If she'd done that in my day her only worry would be facing the patrons of the bus on the way home. She'd be derided as a slapper and word would get around town, she'd walk with her head down for a few months and struggle to shake off that tag. But eventually she'd meet a nice fella, settle down and look back on her youthful endeavours with nothing more than a tinge of regret. Compare that to this girl. Her parents, her entire family, everyone she knows and beyond, they've all seen what she's done and in graphic detail too. How is that fair? Young girls get pissed and get off with boys, sometimes more than one, it's what they do, until they get a bit of sense and cop themselves on.
I'm not sure how the girl in question can ever come back from this. She's already been named and shamed and worst of all the posting of said pictures has been held up as a sign of all that is wrong with social media. So now the debate has extended beyond her actions and the fecklessness of those who brought them to the masses, we are now discussing the impact of those images and what it says about social media in general. Sadly she has now gone down in internet infamy, likely to be remembered alongside Joseph Kony, Rebecca Black and the girl caught flashing her tits on webcam by her dad. Saddest of all though is that for months she and her friends probably talked excitedly about the forthcoming gig, she went to bed the night before giddy and excited about the day ahead, and she woke up that morning with a spring in her step. Little did she know that by the day's end her life would be in ruins, in tatters, and why? Because she made a mistake, just like every teenager in history has done thousands and thousands of times.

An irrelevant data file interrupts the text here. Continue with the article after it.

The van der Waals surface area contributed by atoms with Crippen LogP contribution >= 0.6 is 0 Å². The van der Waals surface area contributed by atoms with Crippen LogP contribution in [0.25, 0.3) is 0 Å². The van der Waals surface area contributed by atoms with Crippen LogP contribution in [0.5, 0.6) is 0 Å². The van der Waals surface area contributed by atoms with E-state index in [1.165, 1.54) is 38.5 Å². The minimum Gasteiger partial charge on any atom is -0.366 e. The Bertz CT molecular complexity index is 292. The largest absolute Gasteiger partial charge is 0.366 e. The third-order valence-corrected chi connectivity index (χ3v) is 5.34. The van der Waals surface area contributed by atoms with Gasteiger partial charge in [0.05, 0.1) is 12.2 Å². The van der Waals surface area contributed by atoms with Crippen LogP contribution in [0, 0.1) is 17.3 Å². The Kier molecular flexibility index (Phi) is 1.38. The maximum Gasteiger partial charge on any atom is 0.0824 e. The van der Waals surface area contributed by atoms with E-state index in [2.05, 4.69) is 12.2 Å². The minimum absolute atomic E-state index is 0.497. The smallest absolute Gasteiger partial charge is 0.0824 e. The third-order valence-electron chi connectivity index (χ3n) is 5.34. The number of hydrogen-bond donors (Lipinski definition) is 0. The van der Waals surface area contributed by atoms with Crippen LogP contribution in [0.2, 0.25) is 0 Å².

Only in Ireland
Oh the embarrassment of it all, 'twas on Sky Sports News and everything. The Brits were laughing their holes off at the thick ole Irish again. Hawk-eye has been used to great effect in tennis and cricket but wouldn't you just know that as soon as we get our hands on it we fuck it up. I say we, but who I really mean are the GAA. The technology has had teething problems in other sports nut nothing on the level as seen in Croke Park last Sunday. Okay so the GAA can't be directly blamed for their piece of kit malfunctioning as it did, but the decision to slavishly follow it's commendation despite everyone in the stadium, and at home seeing it was wrong, is just so typical of the organisation. “Ooer the machine said it was wide so it must be wide,” “But it went over I can see it with me own two eyes,” “No, no, the machine is never wrong, if it says wide then wide it is.”